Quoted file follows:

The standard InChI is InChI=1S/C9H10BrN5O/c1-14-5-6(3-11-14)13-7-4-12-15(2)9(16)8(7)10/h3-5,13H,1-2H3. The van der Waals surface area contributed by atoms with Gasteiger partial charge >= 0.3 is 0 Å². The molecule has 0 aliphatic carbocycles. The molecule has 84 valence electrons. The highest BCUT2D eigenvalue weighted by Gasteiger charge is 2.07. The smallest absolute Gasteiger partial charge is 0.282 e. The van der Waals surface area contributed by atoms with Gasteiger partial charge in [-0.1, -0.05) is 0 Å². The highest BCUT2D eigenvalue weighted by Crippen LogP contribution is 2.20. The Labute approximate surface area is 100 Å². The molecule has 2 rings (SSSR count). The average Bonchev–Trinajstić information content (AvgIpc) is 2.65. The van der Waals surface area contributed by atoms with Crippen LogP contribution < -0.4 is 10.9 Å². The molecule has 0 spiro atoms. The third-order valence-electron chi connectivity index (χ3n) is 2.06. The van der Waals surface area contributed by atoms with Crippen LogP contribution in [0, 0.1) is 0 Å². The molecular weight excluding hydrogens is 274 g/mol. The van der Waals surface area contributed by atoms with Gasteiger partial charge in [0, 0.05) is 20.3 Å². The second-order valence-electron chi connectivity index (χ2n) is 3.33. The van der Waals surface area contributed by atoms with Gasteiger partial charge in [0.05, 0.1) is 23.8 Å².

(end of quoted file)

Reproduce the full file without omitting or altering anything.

The standard InChI is InChI=1S/C9H10BrN5O/c1-14-5-6(3-11-14)13-7-4-12-15(2)9(16)8(7)10/h3-5,13H,1-2H3. The van der Waals surface area contributed by atoms with Gasteiger partial charge >= 0.3 is 0 Å². The molecule has 0 aliphatic carbocycles. The molecule has 84 valence electrons. The highest BCUT2D eigenvalue weighted by Gasteiger charge is 2.07. The smallest absolute Gasteiger partial charge is 0.282 e. The van der Waals surface area contributed by atoms with Gasteiger partial charge in [-0.1, -0.05) is 0 Å². The highest BCUT2D eigenvalue weighted by Crippen LogP contribution is 2.20. The Labute approximate surface area is 100 Å². The molecule has 2 rings (SSSR count). The average Bonchev–Trinajstić information content (AvgIpc) is 2.65. The van der Waals surface area contributed by atoms with Crippen LogP contribution < -0.4 is 10.9 Å². The molecule has 0 spiro atoms. The third-order valence-electron chi connectivity index (χ3n) is 2.06. The van der Waals surface area contributed by atoms with Crippen LogP contribution in [0, 0.1) is 0 Å². The molecular weight excluding hydrogens is 274 g/mol. The van der Waals surface area contributed by atoms with Gasteiger partial charge in [0, 0.05) is 20.3 Å². The second-order valence-electron chi connectivity index (χ2n) is 3.33. The van der Waals surface area contributed by atoms with Gasteiger partial charge in [0.05, 0.1) is 23.8 Å².